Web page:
Kenya announces compensation for drought-hit pastoralists

The Kenyan ministry of agriculture and leading insurance companies on Monday announced 2.5-million-U.S.-dollar compensation for 12,000 pastoral households affected by drought in six counties.

Cabinet Secretary for Agriculture, Livestock and Fisheries Willy Bett said the compensation, embedded in the Kenya Livestock Insurance Program (KLIP), will be completed in February to enhance drought resilience among herders.

“The insurance payouts to pastoralists affected by the current drought will enable them to purchase fodder, water and medicine for their livestock,” Bett told reporters, adding that Kenya’s pioneering livestock insurance program will be expanded to all drought-prone counties

Kenya’s ministry of agriculture in partnership with the World Bank and International Livestock Research Institute (ILRI) in August 2016 launched the insurance program to compensate herders in 14 drought-prone counties.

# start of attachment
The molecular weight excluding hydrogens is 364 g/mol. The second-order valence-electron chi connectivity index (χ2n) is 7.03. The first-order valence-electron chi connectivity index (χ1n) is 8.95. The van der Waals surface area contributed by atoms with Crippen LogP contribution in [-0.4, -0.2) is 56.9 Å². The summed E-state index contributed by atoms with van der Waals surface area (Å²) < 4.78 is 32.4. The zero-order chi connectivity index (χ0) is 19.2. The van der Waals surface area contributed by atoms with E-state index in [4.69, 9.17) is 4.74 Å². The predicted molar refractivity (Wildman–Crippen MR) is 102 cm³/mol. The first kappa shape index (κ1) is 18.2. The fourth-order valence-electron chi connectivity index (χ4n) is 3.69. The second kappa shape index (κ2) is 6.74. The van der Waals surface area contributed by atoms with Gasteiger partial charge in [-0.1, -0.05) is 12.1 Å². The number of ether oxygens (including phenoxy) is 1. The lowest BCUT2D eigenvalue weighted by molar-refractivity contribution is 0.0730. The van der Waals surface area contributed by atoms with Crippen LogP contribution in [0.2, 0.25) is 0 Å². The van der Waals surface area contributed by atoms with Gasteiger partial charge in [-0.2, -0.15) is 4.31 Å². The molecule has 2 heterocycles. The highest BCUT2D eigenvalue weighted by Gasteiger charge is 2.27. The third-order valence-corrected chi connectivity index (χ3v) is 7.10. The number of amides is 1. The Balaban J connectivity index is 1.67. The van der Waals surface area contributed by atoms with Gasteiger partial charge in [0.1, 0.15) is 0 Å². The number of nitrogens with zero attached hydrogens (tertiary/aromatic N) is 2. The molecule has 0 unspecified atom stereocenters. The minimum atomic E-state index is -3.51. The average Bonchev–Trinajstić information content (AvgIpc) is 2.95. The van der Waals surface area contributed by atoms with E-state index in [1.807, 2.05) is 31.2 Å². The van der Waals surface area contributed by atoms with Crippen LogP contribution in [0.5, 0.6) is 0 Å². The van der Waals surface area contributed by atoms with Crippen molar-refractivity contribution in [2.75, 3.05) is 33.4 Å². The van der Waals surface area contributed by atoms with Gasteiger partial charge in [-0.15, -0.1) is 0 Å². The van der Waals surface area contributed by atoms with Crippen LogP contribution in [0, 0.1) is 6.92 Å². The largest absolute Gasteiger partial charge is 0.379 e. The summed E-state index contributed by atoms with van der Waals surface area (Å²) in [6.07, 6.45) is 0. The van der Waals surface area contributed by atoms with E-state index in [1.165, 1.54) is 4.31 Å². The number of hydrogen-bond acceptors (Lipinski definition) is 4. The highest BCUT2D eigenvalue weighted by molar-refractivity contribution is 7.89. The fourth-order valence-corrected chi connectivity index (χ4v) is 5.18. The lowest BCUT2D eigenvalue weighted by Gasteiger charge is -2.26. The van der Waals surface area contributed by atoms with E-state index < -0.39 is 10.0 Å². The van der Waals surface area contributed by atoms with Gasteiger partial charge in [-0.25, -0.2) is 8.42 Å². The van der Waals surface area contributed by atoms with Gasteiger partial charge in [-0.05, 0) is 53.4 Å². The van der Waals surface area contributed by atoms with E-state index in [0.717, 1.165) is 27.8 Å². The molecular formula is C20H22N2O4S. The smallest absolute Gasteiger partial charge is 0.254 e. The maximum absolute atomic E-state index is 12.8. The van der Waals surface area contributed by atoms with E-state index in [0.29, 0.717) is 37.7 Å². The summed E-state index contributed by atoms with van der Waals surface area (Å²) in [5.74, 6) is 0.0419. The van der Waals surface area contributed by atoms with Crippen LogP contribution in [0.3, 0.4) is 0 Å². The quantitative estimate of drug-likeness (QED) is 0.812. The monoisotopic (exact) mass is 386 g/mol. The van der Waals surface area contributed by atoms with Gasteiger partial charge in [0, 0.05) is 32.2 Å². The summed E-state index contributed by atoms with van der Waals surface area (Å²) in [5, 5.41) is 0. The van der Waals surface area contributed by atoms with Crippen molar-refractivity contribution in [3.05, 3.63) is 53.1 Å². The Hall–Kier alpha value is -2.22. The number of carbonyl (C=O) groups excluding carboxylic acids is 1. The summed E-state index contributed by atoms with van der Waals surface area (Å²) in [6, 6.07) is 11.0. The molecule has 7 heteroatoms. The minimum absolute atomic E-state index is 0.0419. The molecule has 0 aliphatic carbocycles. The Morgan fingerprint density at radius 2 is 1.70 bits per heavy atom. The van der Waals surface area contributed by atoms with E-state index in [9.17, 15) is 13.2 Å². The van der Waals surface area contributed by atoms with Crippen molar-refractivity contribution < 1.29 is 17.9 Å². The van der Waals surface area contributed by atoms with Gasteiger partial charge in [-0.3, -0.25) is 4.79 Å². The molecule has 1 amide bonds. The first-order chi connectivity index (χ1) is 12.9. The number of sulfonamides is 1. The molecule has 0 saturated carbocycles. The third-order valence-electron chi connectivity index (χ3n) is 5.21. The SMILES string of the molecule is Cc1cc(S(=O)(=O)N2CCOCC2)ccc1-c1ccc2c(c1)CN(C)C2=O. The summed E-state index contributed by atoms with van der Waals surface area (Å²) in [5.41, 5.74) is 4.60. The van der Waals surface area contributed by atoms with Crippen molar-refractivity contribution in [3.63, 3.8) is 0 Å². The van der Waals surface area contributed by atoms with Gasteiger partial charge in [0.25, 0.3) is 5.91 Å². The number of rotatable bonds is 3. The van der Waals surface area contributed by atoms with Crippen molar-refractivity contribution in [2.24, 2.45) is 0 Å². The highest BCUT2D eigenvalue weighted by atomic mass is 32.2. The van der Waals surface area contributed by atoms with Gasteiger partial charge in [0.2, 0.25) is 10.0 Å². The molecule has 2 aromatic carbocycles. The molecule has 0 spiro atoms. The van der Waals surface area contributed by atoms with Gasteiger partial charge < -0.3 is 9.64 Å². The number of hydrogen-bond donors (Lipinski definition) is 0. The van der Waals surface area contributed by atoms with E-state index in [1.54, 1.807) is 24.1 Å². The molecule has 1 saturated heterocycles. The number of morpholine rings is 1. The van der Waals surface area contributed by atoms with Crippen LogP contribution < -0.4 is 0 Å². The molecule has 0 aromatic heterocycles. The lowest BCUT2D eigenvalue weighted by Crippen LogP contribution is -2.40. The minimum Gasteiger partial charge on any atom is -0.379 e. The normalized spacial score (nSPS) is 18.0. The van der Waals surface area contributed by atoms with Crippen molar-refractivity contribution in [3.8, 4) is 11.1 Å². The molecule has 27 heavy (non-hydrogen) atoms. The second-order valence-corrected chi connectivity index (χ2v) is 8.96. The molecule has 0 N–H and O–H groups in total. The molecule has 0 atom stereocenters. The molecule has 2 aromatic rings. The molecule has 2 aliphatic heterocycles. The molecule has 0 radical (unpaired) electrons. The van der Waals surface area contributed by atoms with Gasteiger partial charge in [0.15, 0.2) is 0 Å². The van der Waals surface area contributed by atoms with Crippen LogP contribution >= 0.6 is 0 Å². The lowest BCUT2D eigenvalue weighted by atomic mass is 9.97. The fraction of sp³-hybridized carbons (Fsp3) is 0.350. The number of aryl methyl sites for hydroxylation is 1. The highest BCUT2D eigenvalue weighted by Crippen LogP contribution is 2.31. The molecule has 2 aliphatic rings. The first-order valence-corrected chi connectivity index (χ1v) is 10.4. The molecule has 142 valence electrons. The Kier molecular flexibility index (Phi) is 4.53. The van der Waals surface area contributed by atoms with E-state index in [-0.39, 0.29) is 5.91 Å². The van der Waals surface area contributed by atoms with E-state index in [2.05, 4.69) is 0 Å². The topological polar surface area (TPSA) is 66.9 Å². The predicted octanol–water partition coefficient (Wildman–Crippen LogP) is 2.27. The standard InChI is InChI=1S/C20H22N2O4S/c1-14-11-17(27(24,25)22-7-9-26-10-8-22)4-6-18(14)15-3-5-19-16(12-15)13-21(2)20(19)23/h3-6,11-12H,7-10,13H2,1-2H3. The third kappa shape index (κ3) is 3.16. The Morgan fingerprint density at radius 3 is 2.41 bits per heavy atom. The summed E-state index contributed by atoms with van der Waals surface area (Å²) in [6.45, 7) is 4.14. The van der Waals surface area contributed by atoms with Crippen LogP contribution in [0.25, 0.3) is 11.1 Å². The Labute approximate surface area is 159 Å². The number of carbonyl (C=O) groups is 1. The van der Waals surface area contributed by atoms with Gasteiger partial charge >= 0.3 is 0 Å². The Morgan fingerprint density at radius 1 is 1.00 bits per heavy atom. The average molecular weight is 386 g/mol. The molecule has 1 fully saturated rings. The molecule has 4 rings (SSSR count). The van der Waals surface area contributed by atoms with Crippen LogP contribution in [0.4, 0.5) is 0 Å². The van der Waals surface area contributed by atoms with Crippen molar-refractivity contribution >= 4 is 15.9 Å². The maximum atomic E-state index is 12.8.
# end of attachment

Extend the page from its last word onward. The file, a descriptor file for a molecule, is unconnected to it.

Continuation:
The KLIP is designed to make advance payments to herders to enable them source for fodder elsewhere in case their natural grazing areas are depleted during the dry spell.

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Bett said each pastoral household will receive 170 dollars in compensation from insurers to enable them to keep the animals alive until April when long rains are expected to ease drought.

He added that the state will mobilize additional resources to expand insurance coverage for herders in arid regions during the current dry spell.

“The livestock insurance program is a critical component of our national drought relief effort. It enables pastoralists to thrive and contribute to our national development agenda,” Bett said.

Andew Mude, a Principal Research Scientist at ILRI, said that an insurance scheme for pastoralists is key to enhance the resilience of Kenya’s livestock sector that is reeling from negative impacts of climate change.


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